Charles Evans Hughes's candidacy was further boosted by his own reputation for intelligence, personal integrity, and moderation.
Charles Evans Hughes performed strongly in the Northeast and early election returns looked good.
In March 1917, Charles Evans Hughes joined with many other Republican leaders in demanding that Wilson declare war on the Central Powers after Germany sank several American merchant ships.
The next month, Wilson asked Congress for a declaration of war, and the United States entered World War I Hughes supported Wilson's military policies, including the imposition of the draft, and he served as chairman of New York City's draft appeals board.
Charles Evans Hughes investigated the aircraft industry on behalf of the Wilson administration, exposing numerous inefficiencies.
Charles Evans Hughes returned to private practice after the war, serving a wide array of clients, including five Socialists who had been expelled from the New York legislature for their political beliefs.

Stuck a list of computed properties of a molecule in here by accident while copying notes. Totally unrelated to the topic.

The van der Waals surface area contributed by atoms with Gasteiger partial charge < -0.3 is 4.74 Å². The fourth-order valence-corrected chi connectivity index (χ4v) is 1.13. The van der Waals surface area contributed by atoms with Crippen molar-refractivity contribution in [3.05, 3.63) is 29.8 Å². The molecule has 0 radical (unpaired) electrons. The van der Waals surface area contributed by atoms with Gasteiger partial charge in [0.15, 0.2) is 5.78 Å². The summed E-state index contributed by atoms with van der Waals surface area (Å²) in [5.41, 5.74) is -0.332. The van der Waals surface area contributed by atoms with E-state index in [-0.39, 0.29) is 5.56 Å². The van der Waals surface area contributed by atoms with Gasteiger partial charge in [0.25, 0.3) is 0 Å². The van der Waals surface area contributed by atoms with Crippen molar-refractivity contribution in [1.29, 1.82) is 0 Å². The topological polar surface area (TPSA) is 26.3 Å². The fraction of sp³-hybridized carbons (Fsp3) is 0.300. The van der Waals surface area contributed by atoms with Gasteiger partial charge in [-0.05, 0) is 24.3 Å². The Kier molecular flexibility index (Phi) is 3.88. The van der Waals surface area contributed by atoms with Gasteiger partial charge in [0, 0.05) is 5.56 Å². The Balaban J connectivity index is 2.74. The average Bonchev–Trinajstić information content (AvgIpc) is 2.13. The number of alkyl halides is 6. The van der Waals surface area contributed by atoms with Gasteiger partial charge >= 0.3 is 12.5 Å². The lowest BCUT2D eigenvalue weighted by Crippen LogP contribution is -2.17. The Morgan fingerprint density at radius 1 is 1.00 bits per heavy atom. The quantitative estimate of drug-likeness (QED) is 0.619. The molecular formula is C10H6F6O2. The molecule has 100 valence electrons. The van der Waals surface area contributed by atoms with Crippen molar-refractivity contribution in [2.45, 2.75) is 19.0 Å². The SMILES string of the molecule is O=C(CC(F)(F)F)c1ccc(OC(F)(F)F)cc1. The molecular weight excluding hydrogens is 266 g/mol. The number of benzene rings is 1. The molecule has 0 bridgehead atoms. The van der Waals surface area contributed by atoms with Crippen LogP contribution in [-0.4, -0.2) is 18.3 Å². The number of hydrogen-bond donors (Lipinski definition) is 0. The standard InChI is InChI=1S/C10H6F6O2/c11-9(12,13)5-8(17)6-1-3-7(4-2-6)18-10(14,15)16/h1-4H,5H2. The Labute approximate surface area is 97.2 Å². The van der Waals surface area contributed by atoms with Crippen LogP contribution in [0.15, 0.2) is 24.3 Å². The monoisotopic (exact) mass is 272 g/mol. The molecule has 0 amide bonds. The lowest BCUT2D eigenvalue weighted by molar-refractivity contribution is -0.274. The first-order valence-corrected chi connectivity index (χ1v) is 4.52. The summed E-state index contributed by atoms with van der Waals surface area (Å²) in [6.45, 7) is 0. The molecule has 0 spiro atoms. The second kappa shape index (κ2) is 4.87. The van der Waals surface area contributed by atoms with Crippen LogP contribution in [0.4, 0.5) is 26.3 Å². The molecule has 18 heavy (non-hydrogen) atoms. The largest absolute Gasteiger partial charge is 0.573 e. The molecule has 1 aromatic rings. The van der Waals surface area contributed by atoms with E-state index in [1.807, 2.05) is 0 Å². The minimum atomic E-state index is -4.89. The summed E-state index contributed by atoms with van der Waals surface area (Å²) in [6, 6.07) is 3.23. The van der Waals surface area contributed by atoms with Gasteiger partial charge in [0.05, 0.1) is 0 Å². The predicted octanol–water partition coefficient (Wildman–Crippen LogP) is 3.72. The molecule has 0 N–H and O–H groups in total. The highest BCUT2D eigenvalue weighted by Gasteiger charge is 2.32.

Charles Evans Hughes sought to broker a compromise between President Wilson and Senate Republicans regarding US entrance into Wilson's proposed League of Nations, but the Senate rejected the League and the Treaty of Versailles.
Charles Evans Hughes remained popular in the party, and many influential Republicans favored him as the party's candidate in 1920.
Shortly after Harding's victory in the 1920 election, Charles Evans Hughes accepted the position of Secretary of State.
Charles Evans Hughes told Harding he was uninterested in leaving the State Department, and Harding instead appointed former President Taft as the Chief Justice.
Charles Evans Hughes favored US entrance into the Permanent Court of International Justice but was unable to convince the Senate to provide support.
Charles Evans Hughes selected an American delegation consisting of himself, former Secretary of State Elihu Root, Republican Senator Henry Cabot Lodge, and Democratic Senator Oscar Underwood.